The health system reported that it’s able to perform as many as 12,000 COVID-19 immunizations a week with the ability to expand to 24,000 per week, but is limited by supply. It is administering more than 90% of the doses it receives within a week of delivery.
“The state of Michigan has not received enough vaccines for the entire state, and Michigan Medicine is getting less vaccine,” Masson said. “We hope this situation changes soon and more vaccine supply is sent to Michigan, as we are eager and ready to begin vaccinating our established patients who are 65 and older.”
At Beaumont Health, plans were in place to open two new vaccine clinics that could accommodate the thousands of patients ages 65 and older who are newly eligible for coronavirus vaccines this week.
Even though some patients in that Priority 1B group were vaccinated Monday, Beaumont COO Carolyn Wilson said the health system had to put on hold its plans to open those clinics because of an inadequate supply of the vaccines. It only got 6,800 this week.
“The challenge that we’re having now is we have first appointments that we want to keep, vaccinating more and more people that are just starting out in the vaccination journey,” Wilson said. “And then we also need to be absolutely sure that those that need that second vaccine have that as well.”
The health system, she said isn’t “getting close” to the number of vaccines it needs to scale up.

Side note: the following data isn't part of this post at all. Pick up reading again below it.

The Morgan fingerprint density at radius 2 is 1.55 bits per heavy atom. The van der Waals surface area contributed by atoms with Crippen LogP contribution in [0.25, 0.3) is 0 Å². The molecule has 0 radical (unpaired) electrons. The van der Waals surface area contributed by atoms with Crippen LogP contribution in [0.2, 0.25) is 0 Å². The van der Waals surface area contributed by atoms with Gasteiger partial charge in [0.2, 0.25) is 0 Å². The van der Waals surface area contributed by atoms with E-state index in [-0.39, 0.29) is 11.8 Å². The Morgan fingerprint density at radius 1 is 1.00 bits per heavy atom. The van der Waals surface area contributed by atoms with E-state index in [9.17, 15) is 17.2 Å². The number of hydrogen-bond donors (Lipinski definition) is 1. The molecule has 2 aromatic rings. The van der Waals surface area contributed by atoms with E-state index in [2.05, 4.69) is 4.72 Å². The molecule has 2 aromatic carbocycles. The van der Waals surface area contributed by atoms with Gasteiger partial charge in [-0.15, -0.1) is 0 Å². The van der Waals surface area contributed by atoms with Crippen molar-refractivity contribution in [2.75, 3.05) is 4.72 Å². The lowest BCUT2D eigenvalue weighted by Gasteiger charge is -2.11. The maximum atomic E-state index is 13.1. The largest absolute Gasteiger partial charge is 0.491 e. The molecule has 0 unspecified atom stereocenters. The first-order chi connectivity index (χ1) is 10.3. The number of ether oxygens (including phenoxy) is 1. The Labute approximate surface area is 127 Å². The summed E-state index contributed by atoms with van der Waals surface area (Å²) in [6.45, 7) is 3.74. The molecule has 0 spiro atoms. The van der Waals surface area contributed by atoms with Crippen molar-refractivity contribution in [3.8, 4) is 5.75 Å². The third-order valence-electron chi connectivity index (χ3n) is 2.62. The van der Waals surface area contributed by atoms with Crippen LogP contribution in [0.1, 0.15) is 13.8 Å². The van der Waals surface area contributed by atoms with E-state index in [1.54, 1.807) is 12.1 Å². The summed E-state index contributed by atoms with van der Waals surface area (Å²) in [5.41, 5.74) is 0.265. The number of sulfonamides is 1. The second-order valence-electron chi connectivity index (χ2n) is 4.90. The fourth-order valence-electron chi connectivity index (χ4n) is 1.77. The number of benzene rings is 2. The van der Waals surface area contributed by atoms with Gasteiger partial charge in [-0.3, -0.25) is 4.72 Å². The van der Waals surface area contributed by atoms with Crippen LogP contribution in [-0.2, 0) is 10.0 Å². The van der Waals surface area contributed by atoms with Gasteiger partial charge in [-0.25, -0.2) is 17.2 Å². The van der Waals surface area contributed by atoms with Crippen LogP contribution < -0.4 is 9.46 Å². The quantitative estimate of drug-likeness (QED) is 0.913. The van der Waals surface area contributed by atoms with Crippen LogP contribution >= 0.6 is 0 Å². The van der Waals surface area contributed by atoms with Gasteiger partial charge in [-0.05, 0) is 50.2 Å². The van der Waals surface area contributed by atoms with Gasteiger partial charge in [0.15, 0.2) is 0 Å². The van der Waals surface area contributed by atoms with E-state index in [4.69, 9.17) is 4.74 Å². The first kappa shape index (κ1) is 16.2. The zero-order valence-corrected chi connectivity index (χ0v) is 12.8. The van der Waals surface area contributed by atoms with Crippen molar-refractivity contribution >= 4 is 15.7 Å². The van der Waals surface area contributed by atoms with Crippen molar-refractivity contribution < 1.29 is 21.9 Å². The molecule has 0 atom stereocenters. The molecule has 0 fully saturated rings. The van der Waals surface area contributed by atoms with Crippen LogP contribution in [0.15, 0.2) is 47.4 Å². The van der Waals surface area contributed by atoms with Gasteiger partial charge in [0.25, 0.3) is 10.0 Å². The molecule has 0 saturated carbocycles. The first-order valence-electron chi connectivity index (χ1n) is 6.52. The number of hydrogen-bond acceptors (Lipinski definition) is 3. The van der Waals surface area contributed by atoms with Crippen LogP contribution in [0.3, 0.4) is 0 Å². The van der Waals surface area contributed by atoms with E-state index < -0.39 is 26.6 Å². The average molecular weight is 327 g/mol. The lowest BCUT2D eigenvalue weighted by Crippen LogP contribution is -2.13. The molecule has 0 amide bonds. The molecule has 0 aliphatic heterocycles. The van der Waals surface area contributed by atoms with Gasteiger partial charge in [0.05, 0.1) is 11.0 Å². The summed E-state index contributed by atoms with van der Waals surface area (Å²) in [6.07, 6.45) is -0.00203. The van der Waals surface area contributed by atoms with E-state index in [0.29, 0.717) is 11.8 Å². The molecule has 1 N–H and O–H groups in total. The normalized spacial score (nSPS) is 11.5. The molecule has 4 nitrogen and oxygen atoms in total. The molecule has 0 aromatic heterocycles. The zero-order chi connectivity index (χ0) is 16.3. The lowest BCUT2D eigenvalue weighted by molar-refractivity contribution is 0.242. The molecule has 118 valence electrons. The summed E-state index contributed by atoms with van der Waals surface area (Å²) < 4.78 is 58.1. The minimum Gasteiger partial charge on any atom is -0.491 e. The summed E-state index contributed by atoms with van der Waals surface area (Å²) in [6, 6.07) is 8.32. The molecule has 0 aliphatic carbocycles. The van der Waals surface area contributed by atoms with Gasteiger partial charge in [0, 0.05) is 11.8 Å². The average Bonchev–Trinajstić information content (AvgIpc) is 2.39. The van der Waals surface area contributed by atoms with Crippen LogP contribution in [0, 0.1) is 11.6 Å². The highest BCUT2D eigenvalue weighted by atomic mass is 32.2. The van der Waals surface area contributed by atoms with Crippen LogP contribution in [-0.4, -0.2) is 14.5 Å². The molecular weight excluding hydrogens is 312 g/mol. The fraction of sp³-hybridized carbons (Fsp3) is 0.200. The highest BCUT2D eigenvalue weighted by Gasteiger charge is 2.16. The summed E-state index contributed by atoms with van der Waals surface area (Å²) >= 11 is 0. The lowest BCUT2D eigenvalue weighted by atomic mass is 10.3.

“With the state and the federal government I think we’re all trying very hard in a pandemic to figure out the logistics and all of that,” Wilson said. “There have been some stops and starts but we’re proud that we have vaccinated well over 20,000 people so far. We have ramped up where we can … triple our capacity, and so, we would really appreciate more vaccines, no doubt.”
In a news release, Whitmer noted she and several other Democratic governors recently asked Azar’s department to release all doses of the vaccine in its possession. The Trump administration had argued it was holding back some doses to ensure those who received the first dose would receive a second in a timely fashion, but states have argued they need these doses and can make sure people get their second shots.
In recent weeks, state and federal health data showed Michigan trailing most other states on a per capita basis when it comes to vaccinating residents. While the state distributed vaccines in its possession, there has been a consistent lag in those doses actually being administered.
In theory, the expanded eligibility policies that went into effect Monday should show an increase in the number of people receiving the vaccine.
Data released Monday morning by the U.S. Centers for Disease Control and Prevention show Michigan is 40th when it comes to administering doses per 100,000 people. The site states 765,900 doses of the vaccine have been distributed in the state, with 222,379 doses administered.
Whitmer and state health officials have repeatedly said the federal data does not tell the whole story. State data updated Monday afternoon shows 829,200 doses shipped as of Sunday and 233,095 doses administered, which is a rate of about 28.1%.